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When people say “they don’t make movies like that anymore,” this is the kind of movie they’re talking about. “The Boys in the Boat,” based on Daniel James Brown's acclaimed book, is the true story of the University of Washington rowing team that won a gold medal in the Berlin Summer Olympics of 1936. Conventionally old fashioned, the film may not surprise you, but it will satisfy you. Director George Clooney understands the strength of this classic underdog story, and he knows how to tell it, with gorgeous visuals and heartfelt performances.
Rowing is an especially cinematic sport, the oars moving as precisely in sync as a Rockettes kick line over glass-smooth water, while the sunrise tints the sky a soft pink. And this story captures our attention and our sympathy quickly, with young men who came of age during the bleakest years of The Depression. They have holes in their shoes and are always hungry. They and their coach understand that the deprivation they have experienced has made them willing to do whatever it takes to escape it.
Callum Turner gives a sensitive, thoughtful performance as Joe Rantz, a kid left on his own since his mother died and his father abandoned him. He is homeless, and about to be kicked out of school unless he can pay for his tuition. There are barely any jobs anywhere, making the University of Washington's offer to financially support any man who wins a spot on the crew team alluring. Hundreds show up to try out for what the coach calls “the most difficult sport in the world.” He adds, “The average human body is not fit.” Rowers need twice the lung capacity of ordinary people. And they need to work together in “perfect unison” with the most precise coordination possible, which they call “swing.” Coach Al Ulbrickson (Joel Edgerton) tells the team that they are not separate anymore; they are “eight separate parts of the same racehorse.”
Joe makes it onto the team, and if you’ve ever seen an underdog sports movie you know what's about to happen next. There is a training montage to show how challenging the preparation is and how hard they have to work. The images of the practices and races are exquisitely beautiful with kaleidoscopic overhead shots showing the balletic precision of the oars dipping in and out of the water 45 times a minute. We do not get to know much about any of the teammates, except that Donny (Jack Mulhern) is very shy and barely speaks, but can play “Happy Days are Here Again” on the piano. More traditional plotting occurs: The team get painful blisters on their palms, Joe falls asleep in class, the coxswain is not working out, a coach reminds the boys this is for all the people who didn’t believe in them, and a girlfriend listens intently to the radio broadcast of the race.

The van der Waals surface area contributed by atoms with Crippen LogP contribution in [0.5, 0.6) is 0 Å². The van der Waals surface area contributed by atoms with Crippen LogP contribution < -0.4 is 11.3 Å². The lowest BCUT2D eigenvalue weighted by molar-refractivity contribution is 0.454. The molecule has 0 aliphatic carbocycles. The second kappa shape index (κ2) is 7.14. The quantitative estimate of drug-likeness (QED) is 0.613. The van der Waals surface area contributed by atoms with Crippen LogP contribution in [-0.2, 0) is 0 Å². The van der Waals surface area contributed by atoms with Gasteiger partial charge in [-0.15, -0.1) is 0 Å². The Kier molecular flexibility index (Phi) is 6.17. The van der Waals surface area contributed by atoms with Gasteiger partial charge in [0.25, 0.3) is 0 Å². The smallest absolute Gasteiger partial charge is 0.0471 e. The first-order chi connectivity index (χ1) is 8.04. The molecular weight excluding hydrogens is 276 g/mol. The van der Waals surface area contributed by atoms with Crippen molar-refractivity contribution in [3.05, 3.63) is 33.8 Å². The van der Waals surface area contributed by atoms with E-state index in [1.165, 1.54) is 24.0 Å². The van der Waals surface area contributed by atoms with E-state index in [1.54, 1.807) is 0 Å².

Joe has a pretty, vivacious classmate named Joyce (Hadley Robinson) who reminds him that he once had a crush on her when they were children. Coach Ulbrickson also has a pretty and vivacious wife named Hazel (Courtney Henggeler). This movie does not have room for the female characters to be anything but pretty, vivacious, and always supportive. Even so, this story is about the men. The stress in Joe’s relationships comes from the father who left him. When Joe sees him, understanding that his father has returned to Seattle but has made no effort to find him, the short scene between people who have no vocabulary for their feelings or any expression of regret or empathy gives us insight into the effort Joe must undertake to become the team member and the romantic partner he envisions. Joe also draws from his work with George Pocock (Peter Guinness), the artisan who handcrafts the team’s racing boats, which are called shells. Pocock and Ulbrickson give him another idea of what a man – or even a father – can be.
Clooney and screenwriter Mark L. Smith tell the story in a very conventional but sincere and compelling way, emphasizing the many obstacles faced by the team and the unlikeliness of their success. Ulbrickson puts his job on the line to bring the much less experienced junior varsity team to the Olympic qualifying race, where they compete against Ivy League athletes from wealthy families who had the resources to learn rowing from their early childhood. Soon, they face the best in the world at the Berlin Olympics, where, Hitler wanted to show Germany’s superiority. In one nice moment, as the Washington team is entering the arena, they have a brief conversation with American hero Jesse Owens, asking him if he is there to show the world what he can do. In just a few seconds, Jyuddah Jaymes as Owens adds another layer of meaning to the film, with dignity and grace, replying, “To show the people at home.” This is an old-fashioned story told in an old-fashioned way, and sometimes that is a good way to remind all of us we are better than those who didn’t believe in us.
Opens on December 25th.
Callum Turner as Joe Rantz
Joel Edgerton as Coach Al Ulbrickson
Jack Mulhern as Don Hume
Sam Strike as Roger Morris
Luke Slattery as Bobby Moch
Thomas Elms as Chuck Day
Tom Varey as Johnny White
Bruce Herbelin-Earle as Shorty Hunt
Wil Coban as Jim McMillin
Hadley Robinson as Joyce Simdars
Chris Diamantopoulos as Royal Brougham
James Wolk as Coach Tom Bolles
Courtney Henggeler as Hazel Ulbrickson
Alec Newman as Harry Rantz
Peter Guinness as George Pocock